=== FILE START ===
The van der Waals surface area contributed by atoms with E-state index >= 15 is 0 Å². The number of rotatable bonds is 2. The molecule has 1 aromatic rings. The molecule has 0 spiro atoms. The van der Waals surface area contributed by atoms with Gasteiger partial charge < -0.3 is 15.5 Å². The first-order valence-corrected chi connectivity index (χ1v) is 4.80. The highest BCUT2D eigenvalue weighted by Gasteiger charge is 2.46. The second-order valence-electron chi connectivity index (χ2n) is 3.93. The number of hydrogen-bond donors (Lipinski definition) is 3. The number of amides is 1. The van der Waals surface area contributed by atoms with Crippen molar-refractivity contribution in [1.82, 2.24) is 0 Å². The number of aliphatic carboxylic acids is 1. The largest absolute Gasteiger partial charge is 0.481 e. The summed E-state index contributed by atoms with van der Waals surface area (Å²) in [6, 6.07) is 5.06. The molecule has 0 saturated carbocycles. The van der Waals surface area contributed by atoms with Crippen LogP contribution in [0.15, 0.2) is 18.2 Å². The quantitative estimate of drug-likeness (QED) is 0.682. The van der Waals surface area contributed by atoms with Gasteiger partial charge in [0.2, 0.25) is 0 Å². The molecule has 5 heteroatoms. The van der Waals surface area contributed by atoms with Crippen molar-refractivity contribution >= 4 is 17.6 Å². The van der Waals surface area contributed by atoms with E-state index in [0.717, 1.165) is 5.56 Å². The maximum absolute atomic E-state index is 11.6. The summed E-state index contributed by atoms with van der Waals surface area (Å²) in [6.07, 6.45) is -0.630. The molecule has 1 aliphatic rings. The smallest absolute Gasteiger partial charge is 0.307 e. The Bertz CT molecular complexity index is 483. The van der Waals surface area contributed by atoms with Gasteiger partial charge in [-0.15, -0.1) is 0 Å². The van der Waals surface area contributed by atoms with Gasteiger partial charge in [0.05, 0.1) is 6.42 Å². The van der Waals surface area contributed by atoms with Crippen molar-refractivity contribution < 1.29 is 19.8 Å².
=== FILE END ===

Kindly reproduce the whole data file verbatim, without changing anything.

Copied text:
The van der Waals surface area contributed by atoms with E-state index >= 15 is 0 Å². The number of rotatable bonds is 2. The molecule has 1 aromatic rings. The molecule has 0 spiro atoms. The van der Waals surface area contributed by atoms with Gasteiger partial charge < -0.3 is 15.5 Å². The first-order valence-corrected chi connectivity index (χ1v) is 4.80. The highest BCUT2D eigenvalue weighted by Gasteiger charge is 2.46. The second-order valence-electron chi connectivity index (χ2n) is 3.93. The number of hydrogen-bond donors (Lipinski definition) is 3. The number of amides is 1. The van der Waals surface area contributed by atoms with Crippen molar-refractivity contribution in [1.82, 2.24) is 0 Å². The number of aliphatic carboxylic acids is 1. The largest absolute Gasteiger partial charge is 0.481 e. The summed E-state index contributed by atoms with van der Waals surface area (Å²) in [6, 6.07) is 5.06. The molecule has 0 saturated carbocycles. The van der Waals surface area contributed by atoms with Crippen LogP contribution in [0.15, 0.2) is 18.2 Å². The quantitative estimate of drug-likeness (QED) is 0.682. The van der Waals surface area contributed by atoms with Gasteiger partial charge in [0.2, 0.25) is 0 Å². The molecule has 5 heteroatoms. The van der Waals surface area contributed by atoms with Crippen molar-refractivity contribution >= 4 is 17.6 Å². The van der Waals surface area contributed by atoms with E-state index in [0.717, 1.165) is 5.56 Å². The maximum absolute atomic E-state index is 11.6. The summed E-state index contributed by atoms with van der Waals surface area (Å²) in [6.07, 6.45) is -0.630. The molecule has 1 aliphatic rings. The smallest absolute Gasteiger partial charge is 0.307 e. The Bertz CT molecular complexity index is 483. The van der Waals surface area contributed by atoms with Gasteiger partial charge in [-0.15, -0.1) is 0 Å². The van der Waals surface area contributed by atoms with Gasteiger partial charge in [0.05, 0.1) is 6.42 Å². The van der Waals surface area contributed by atoms with Crippen molar-refractivity contribution < 1.29 is 19.8 Å².